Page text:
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May 02. 2014 9:44PM

Manchester boy gets presidential welcome


Jill Teeters and her son Aidan Lamothe pose at the White House with the Obama family’s Portuguese water dogs, Sunny and Bo. (COURTESY)


President Barack Obama and Aidan Lamothe, the 2014 March of Dimes Ambassador, finish off a fist bump during a visit by Aidan and his family in the Oval Office on Thursday. Official White House Photo by Pete Souza 

Ask Aidan Lamothe what the best part of his visit to the White House was on Thursday, and there’s no hesitation in his answer.

Standing at the podium in the official White House press pool? No sir. Fist-bumping the leader of the free world in the Oval Office? Not quite.

“I liked meeting his dogs,” said Lamothe. “That was cool.”

Aidan, 6, of Manchester, is the 2014 March of Dimes National Ambassador. As such, he and his parents, Jill Teeters, a marketing coordinator, and David Lamothe, a civil engineer, travel the country, compliments of United Airlines, to raise awareness of the need for research and community programs to prevent premature birth and birth defects.

On Thursday, the family traveled to Washington, D.C., to visit the White House and meet with President Obama. Jill said Aidan discussed his duties as ambassador with the President, while she discussed the importance of the research.

“It was amazing,” said Teeters, in a phone interview from Washington. “We went through security, and then were led through the White House to the Oval Office. Then President Obama himself opened the doors and came out to meet us. When I think back to the day Aidan was born, and everything we were feeling in the hospital, it’s hard to believe that six years later he just met the President.”

According to Jill, the first 28 weeks of her pregnancy with Aidan was uneventful. In the 29th week she felt unwell and was hospitalized as a precaution. Less than 24 hours later, Jill went into labor, and would undergo an emergency C-section. Aidan was born at 28 weeks and five days of pregnancy, weighing three pounds and measuring just 16 inches long. He was rushed to Elliot Hospital’s neonatal intensive care unit (NICU), where he spent the first seven weeks of his life being treated for breathing problems, his low birth weight, and other premature-birth related issues.

Today, Teeters reports Aidan is a happy, energetic, engaged and loving six-year-old. He enjoys being outdoors, playing baseball, practicing the piano, and doing gymnastics, and he loves Lego — and meeting the four-legged members of the First Family, Sunny and Bo.

“Aidan was talking with the President, and he motioned that he wanted to tell me something,” said Jill. “So I knelt down, and then the President knelt down, and he said he wished he could meet the dogs. So they brought us to the Roosevelt Room, and a staff member went and brought the dogs to us.”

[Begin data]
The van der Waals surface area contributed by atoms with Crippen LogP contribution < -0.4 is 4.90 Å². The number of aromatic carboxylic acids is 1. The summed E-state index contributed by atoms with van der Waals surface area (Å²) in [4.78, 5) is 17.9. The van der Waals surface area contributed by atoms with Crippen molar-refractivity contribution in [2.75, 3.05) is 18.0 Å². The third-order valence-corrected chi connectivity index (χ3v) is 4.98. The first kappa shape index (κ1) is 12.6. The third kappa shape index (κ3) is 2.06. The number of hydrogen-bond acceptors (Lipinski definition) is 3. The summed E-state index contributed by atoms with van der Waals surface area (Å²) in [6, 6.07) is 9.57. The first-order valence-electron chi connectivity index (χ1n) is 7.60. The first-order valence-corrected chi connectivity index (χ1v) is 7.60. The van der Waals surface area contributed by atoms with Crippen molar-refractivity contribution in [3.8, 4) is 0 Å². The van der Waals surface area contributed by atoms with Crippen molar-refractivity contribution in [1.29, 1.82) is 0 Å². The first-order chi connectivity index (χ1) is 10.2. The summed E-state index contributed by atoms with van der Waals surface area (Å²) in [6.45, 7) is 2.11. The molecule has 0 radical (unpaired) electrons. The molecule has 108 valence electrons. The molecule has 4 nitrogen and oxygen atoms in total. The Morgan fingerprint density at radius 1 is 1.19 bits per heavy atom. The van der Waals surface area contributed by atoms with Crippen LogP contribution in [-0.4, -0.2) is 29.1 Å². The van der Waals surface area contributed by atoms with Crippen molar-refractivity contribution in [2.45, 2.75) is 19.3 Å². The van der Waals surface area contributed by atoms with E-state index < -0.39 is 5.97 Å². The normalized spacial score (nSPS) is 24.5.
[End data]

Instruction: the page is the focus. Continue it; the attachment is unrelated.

According to Teeters, since being named ambassador in January the Lamothes have made over 100 visits in 16 states — covering over 25,000 miles representing the March of Dimes. All travel is provided compliments of United Airlines.

“It’s been quite a whirlwind,” said Teeters.

Aidan attends kindergarten at Mount St. Mary Academy in Manchester, and Jill said staff there have been supportive as he carries out his duties.

“Our travels are often during the week, so we work with Aidan’s teacher to get his school assignments in advance,” said Teeters. “Aidan is able to do his worksheets, reading and other projects ‘on the road’ under my supervision. He is also chronicling his adventures in his school journal.”

Jill and her family had a connection to the March of Dimes — and its original mission to combat polio — long before Aidan was born. David’s uncle contracted polio as a child, and has been in a wheelchair for most of his life as a result. Jill’s father was known as a “polio pioneer,” one of the first children to receive the Salk polio vaccine in 1955. Teeters said the March of Dimes funded the development of the Salk and Sabin polio vaccines. Today, a majority of babies are vaccinated against polio, which has helped to all-but eradicate the disease in the U.S. and most of the world.

“We’ve seen first-hand the devastating effects of polio; we know the importance of prevention and we know the March of Dimes history of success,” said Jill. “We also know the impact of preterm birth and are thrilled to support the work the March of Dimes is doing today to help women have full-term pregnancies and healthy babies.”

On Friday, Aidan and his family received a private tour of the White House. Today they are expected to take part in the Washington, D.C., March for Babies, then return to Manchester Sunday.

Those interested in following Aidan’s adventures as national ambassador can do so by visiting www.facebook.com/marchofdimesnationalambassador. Aidan’s personal fundraising page for the March of Dimes is www.marchforbabies.org/adlamothe.

pfeely@unionleader.com


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